Tuesday, November 29, 2011

An interesting hypothesis on the selection of glucose as major fuel source in neurons

Earlier this year, I wondered why neurons preferentially use glucose as fuel. I have now found an interesting paper by Dave Speijer regarding this problem. He proposes the following reasoning to explain this observation:
  • reactive oxygen species are generated in large amounts by NADH dehydrogenase (complex I) when the amount of oxidized ubiquinone is limited
  • generation of large amounts of FADH2 increases the rate of reduction of ubiquinone, and therefore increases indirectly the amount of harmful radical species generated by NADH dehydrogenase
  • glucose oxidation generates a much smaller amount of FADH2 than fatty-acid oxidation. Therefore:

  • Especially vulnerable cells may be expected to have evolved a preference for glucose.

    Incidentally, neurons do seem to lack large amounts of one of the enzymes involved in fatty acid oxidation: thiolase.

  • The limits of homology modeling

    The computational prediction of three-dimensional structures of protein sequences may be performed using a wide variety of techniques, such as homology modeling or threading. In threading, the correct fold is searched for by evaluating the energy of the intended sequence when it is "forced" to adopt each of the known folding patterns. In homology modeling, one looks for a high-similarity protein sequence with experimentally-determined 3D structure, and mutates it in silico until the desired sequence is obtained. Many different programs and web-servers are now available for these tasks, differing among themselves in the forcefields used, alignment algorithms, etc. Performance is usually quite good when templates with similarity >40% are used.

    Recently, two small proteins with very high homology (>95%) but widely differing structure have been designed and studied. Starting from a pair of proteins with < 20 % identity and different 3D structures, the authors gradually mutated one sequence into the other, and ended up generating two sequences differing only in one amino acid, but with different folds. Attempts to unravel the precise mechanisms governing the selection of one fold over the other have however been inconclusive, because current molecular dynamics protocols and force fields are not accurate enough to measure the small energy differences involved.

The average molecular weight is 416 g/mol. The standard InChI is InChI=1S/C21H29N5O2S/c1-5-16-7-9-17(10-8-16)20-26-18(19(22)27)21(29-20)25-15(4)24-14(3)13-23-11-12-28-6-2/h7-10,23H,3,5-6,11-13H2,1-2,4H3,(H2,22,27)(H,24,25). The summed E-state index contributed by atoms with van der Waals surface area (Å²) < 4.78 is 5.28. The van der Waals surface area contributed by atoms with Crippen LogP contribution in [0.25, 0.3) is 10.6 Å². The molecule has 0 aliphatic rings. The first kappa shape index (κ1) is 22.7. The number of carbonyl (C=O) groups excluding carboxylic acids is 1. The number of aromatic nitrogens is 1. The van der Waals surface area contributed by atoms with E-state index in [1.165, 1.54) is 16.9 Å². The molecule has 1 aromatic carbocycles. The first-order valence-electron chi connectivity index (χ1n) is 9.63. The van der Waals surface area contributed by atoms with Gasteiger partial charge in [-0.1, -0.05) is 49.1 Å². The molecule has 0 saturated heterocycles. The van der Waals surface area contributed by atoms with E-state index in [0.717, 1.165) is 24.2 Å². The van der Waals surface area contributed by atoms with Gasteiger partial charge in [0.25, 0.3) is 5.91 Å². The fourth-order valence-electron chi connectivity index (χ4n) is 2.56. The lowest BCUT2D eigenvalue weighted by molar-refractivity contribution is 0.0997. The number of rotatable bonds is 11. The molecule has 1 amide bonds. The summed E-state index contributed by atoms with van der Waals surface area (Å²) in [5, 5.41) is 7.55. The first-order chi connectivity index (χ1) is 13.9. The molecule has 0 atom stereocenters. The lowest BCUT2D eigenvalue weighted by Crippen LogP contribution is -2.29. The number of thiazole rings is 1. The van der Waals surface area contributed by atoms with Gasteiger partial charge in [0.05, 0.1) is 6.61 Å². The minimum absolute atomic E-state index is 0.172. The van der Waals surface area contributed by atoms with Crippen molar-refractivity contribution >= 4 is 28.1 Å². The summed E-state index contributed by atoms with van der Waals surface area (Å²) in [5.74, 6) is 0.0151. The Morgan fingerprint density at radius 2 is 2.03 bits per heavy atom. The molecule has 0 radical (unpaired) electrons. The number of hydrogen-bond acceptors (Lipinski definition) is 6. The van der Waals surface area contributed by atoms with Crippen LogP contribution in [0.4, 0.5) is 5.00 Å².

Monday, October 17, 2011

    Limitations of PCM

    A new paper claims to compute the pKa of nitrous acidium ion from gas phase DFT computations followed by estimation of solvation effects by a Polarizable Continuum Method (PCM). It is true that most often geometries do not change too much when going from gas phase to solution, but I strongly doubt the results are as accurate as they could be: PCM does not include the contribuiton from hydrogen bonds between the solute and the solvent, and I would expect that effect to be quite different in neutral HONO and protonated H2ONO+

    Thursday, September 29, 2011

    Dividing research into very small chunks...

    Research roductivity is most often measured by people who do not have the ability to distinguish good papers from bad papers. Such measurements therefore tend to devolve into mechanical algorithms that count the number of publications and the impact factor of the journal where the research was published, rather than sensible arguments about the merits (or demerits) of the researcher. Evaluating a researcher therefore becomes a "numbers games", where a researcher with a higher number of small papers easily outranks another who has a smaller number of longer, more complex, publications. The race to the "smallest publishable piece of research" increases the number of papers (arguably "good" to the researcher who needs a "good" evaluation) but makes accompanying the literature more difficult, as one has to keep track of ever increasing numbers of papers with dwindling individual importance. It also detracts from the value of research being reported: in my example today, two papers report computations of very similar compounds. The only difference is the interchange of a nitrogen with a phosphorus atom.
    A single paper would have been much more useful and important, but research managers would count that as less productive :-(

    PS: I happen to disagree strongly with the suggestion, in these papers, of the existence of intramolecular H-bonding, as the angles involved are too small for H-bonds.

    Tuesday, September 27, 2011

    What's in a name?

    The IUPAC distinguishes "Lewis acidity" from "electrophilicity": the first concept relates to the equilibrium constant of the reaction of an electrophile (i.e. the termodynamics), whereas electrophilicity is related to the rate constant (i.e. the kinetics) of the reaction. However, the actual usage of the words in ordinary chemical parlance is somewhat more ambiguous, as the concepts are often used interchangeably.
    A recent paper on this topic "Separating Electrophilicity and Lewis Acidity: The Synthesis, Characterization, and Electrochemistry of the Electron Deficient Tris(aryl)boranes B(C6F5)3–n(C6Cl5)n (n = 1–3)" caught my attention. However, this paper does not compare the changes in thermodynamics vs. kinetics ofthe title compounds upon increasing n. It rather compares their Lewis acidity with their ability to capture an electron (which the authors call electrophilicity). Quite a difference, don't you think?